I’ve talked in the past about my Three Rules of Brut IPA to other brewers and the inquisitive. Here they are:
1) Must be extremely dry. Ideally in the 0.0 Plato to 0.7 Plato range. Alcohol volume can affect the perception of dry-ness, so it is recommended to keep them between 6.0% - 7.0% abv range (ideal range would be 6.0% to 6.5%). Often the use of enzyme is used to achieve these results.
2) Must be as light in color as possible. I shoot for mine to be as light in color as my Pilsner, or even lighter, if possible. They often end up even lighter than my Pils (which is 100% pilsner malt). The extra light color is achieved through use of light colored adjuncts like rice, corn, or wheat, or alternative sugar sources (examples would include dextrose or belgian candi syrup).
3) It must be delicious. There must be enough hops to achieve an IPA like experience. It must not be too bitter. There should be no off flavors such as diacetyl, acetaldehyde, or stale beer qualities. This has been a challenge with this style, so brewers should be aware there is more to achieving a delicious brut than just adding enzyme.
I should also note, I'm not particularly concerned with the beers being crystal clear. In my opinion a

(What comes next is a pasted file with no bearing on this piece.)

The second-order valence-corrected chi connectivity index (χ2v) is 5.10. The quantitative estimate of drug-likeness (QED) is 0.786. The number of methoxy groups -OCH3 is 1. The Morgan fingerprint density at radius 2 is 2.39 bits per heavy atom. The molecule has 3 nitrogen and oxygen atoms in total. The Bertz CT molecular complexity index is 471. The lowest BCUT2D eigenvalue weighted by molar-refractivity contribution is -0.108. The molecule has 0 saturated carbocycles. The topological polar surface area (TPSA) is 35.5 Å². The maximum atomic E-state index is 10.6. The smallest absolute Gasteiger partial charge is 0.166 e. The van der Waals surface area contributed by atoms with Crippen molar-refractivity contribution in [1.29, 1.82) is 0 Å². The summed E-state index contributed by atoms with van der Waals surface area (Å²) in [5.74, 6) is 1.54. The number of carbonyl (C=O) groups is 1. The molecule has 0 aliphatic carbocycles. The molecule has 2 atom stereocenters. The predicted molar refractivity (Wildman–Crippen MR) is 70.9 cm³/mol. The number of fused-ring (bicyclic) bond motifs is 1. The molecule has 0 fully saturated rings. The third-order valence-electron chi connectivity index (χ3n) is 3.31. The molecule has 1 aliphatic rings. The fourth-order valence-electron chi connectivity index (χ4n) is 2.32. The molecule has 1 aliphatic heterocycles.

"hazy brut" is totally acceptable. I think that clear bruts are beautiful, and have a tendency to distinguish themselves from other modern IPAs, but I don't feel it's essential. Mine generally have a pleasant haze, but are by no means anywhere near a "hazy or juicy IPA" but if you want to go there, knock yourself out.
Also, in terms of carb levels. Higher carb would be great, but we need our IPA to pour properly on our draft system as well as outside accounts' systems. I carb mine to 2.5 Volumes/Co2 (the carbonation level of most American craft beer). I did a wonderful collaboration with HenHouse Brewing called “The Third Volume” where the point was to package all the beer in cans with 3 Volumes/Co2 so we could bypass any draft dispensing issues. The extra carb worked really well!